On a recent visit to a small store that sold all sorts of wizarding items such as robes, hats, and wands, Andy West from element14 Presents realized that his purchase of three potion bottles was quite boring when sat upon a shelf. So, to add some more animation and give a greater “wow” factor, he decided to integrate a few electronic circuits in order to provide a new element of intrigue on his magical potion rack.
West chose to create three displays for his potion bottles: glowing death, swirling mist, and storm in a jar. Each one would rely on a 555 timer circuit sourced from an old electronics reference guide to drive either a series of LEDs or a motor. Unlike the more common microcontroller that can be programmed to produce different behaviors, the 555 timer is far simpler in how it operates.
The IC, first released in 1972, contains a pair of comparators, a flip-flop, and two outputs. With this combination of blocks, the chip can operate in one of four modes. Astable (free-running) mode allows the timer to act as an oscillator in order to produce a square waveform on the output pin and a sawtooth wave across the capacitor at a set frequency. Alternatively, monostable mode makes the 555 output voltage on the output pin for a set amount of time whenever the trigger pin is pulled low. The last two operational modes are bistable (SR flip-flop) and Schmitt trigger (analog input to digital output).
This first potion uses a clear glass bottle filled with a UV-sensitive liquid that reacts to an array of UV LEDs. A pair of 555 timers (combined into a single LM556 package) work together to generate a sweeping pulse-width modulation signals, which in turn sends a waveform of varying widths to a transistor. Lastly, six LEDs are connected to the transistor and light up with their intensities depending on the duty cycle of the PWM signal.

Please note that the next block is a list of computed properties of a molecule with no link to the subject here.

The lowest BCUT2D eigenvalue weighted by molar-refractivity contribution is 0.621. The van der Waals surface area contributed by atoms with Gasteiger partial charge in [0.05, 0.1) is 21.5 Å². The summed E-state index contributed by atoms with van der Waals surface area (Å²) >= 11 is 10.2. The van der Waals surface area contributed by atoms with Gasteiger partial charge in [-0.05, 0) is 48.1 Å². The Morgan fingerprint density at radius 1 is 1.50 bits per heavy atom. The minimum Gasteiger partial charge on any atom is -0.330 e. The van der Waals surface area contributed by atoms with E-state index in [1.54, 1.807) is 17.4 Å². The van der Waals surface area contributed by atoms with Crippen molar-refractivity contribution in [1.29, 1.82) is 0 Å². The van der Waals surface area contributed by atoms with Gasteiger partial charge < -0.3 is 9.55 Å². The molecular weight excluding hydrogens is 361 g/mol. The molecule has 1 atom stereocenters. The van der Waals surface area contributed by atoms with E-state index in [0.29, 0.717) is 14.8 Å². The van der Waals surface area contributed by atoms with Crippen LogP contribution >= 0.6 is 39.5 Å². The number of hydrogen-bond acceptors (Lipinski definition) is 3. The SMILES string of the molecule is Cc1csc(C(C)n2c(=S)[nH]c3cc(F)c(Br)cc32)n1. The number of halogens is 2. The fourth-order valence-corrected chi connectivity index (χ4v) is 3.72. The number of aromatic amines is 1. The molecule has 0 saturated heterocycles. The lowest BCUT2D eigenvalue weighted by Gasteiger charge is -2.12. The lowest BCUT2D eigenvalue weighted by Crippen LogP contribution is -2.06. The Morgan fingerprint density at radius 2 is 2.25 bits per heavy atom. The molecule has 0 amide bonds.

For his second potion, West wanted to drop a magnetic stirrer into a tube filled with a red flake and watch it swirl around. His initial design has that same astable LM556 PWM circuit from the glowing death potion, but rather than signaling LEDs, the waveform is routed into a decade counter IC. As the name implies, this circuit increments which of its 10 output pins are active each time the input pin is toggled, and in turn, these active signals are sent to a ULN2003 driver IC. West had initially planned to use a series of six coils that activate one after the other to spin the magnetic stirrer, but due to some problems, he swapped it out for a stepper motor instead.
The storm in a jar potion is meant to simulate a storm cloud’s lightning within a tiny jar that required a few more LEDs and 555 timers. Because the circuit would need to be contained within the jar, West placed one Qi magnetic coil below the bottom of the glass surface while having the receiving coil just inside the jar. When power is applied, a magnetic field is created, which induces a charge in the secondary coil, and thus, activates the periodic lightning effects.